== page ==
GONG TAU is a throwback to Hong Kong horror cinema of the 1970s and early 80s, as well as the notorious category III (i.e. adults only) action movies of the 1990s—many of which were helmed by Herman Yau. GONG TAU won’t ever replace HK classics like BLACK MAGIC, THE BOXER’S OMEN or the abovementioned UNTOLD STORY in anyone’s affections, but it’s good to see this type of fare making a comeback amid the wasteland of modern Hong Kong cinema.
Several cops are involved in an elaborate sting operation that is thwarted by a man practicing black magic. The would-be magician, an ugly, pockmarked freak who works as a bartender in a titty bar, causes a dead animal to appear in the gas tank of a police officer and telepathically kills the officer’s baby. When examined by a coroner the baby’s corpse is literally devoured by fast moving maggots.
Haunted by the death of his child, the cop, a tough guy named Cheung, soldiers on amid an increasingly bizarre succession of events. There’s an unexplained suicide, a worm-ridden corpse is found in a trash can, and Cheung’s wife’s eyes unexpectedly turn blood red. Cheung finally concedes that he and his wife are victims of a black magic curse, and drags her to a local sorcerer in an effort to make things right.
The sorcerer, an old guy living in a rural shack, attempts to reverse the effects of the spell by taking on the black magician—who’s not in the same location—in a telepathic battle of oriental magic. In the process Cheung’s wife vomits up a torrent of centipedes and the black magician becomes a Krasue—i.e. an individual whose head leaves its body and floats around with the innards attached.
This does nothing to stop the madness—far from it, in fact. Things get so bad that Cheung is forced to take matters into his own hands in a final black magic showdown, during which his superior officer is shot, his wife goes mad and his adversary, in the form of a floating head that talks, finally reveals why he has it in for Cheung.
Viewing this film will be a nostalgic experience for old school Asian horror buffs. All the arcane sorcery, insect barfing and flying head madness integral to such films are on display here. There’s also some sentimental drama (the death of the protagonist’s baby is played straight), but, given the quality (or lack thereof) of the performances, it’s best to concentrate on the genre elements.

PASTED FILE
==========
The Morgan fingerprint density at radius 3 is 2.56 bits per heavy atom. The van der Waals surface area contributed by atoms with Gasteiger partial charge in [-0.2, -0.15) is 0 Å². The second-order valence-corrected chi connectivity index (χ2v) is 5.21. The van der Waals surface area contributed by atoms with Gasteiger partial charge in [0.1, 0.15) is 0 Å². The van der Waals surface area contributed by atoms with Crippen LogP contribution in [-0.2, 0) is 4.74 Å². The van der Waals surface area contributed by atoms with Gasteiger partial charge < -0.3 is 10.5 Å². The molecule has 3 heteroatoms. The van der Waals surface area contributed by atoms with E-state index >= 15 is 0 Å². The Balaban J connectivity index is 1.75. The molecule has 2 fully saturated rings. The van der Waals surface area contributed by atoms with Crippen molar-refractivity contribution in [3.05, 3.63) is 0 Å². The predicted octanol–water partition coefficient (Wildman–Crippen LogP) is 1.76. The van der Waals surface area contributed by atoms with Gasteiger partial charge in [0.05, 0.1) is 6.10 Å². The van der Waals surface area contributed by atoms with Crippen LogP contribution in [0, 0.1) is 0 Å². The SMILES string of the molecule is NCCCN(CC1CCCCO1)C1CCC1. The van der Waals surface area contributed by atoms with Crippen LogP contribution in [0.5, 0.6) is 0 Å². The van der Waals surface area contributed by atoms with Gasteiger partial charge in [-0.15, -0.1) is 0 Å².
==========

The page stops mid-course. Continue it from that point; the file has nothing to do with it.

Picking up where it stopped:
Be advised that the film is an adults only affair, with oodles of bloodletting and full frontal nudity (male and female). The gore is pretty extreme, but the play-doh quality of the special effects keeps the shock value in check.
Speaking of special effects, there’s much CGI, which wasn’t a part of the old movies this one references, and lessens its impact considerably. The overly show-offy steadicam visuals and ADD-addled music video editing are further irritants. The film is slick, yes, but I’m not sure slickness is what this material needs.
Still, GONG TAU is a welcome anomaly in modern Hong Kong cinema, and even if it isn’t the genre watershed it was cracked up to be, it’s definitely a step in the right direction.
GONG TAU: AN ORIENTAL BLACK MAGIC
China Star Entertainment
Director: Herman Yau
Producers: Dennis Law, Herman Yau
Screenplay: Herman Yau, Chun-Yue Lam
Cinematography: Jose Chan
Editing: Azreal Chung
Cast: Mark Cheng, Maggie Siu, Suet Lam, Tak-bun Wong, Yu Gu, Siu Hung Hui, Pauline Yam, Jay Lau, Hak On Fung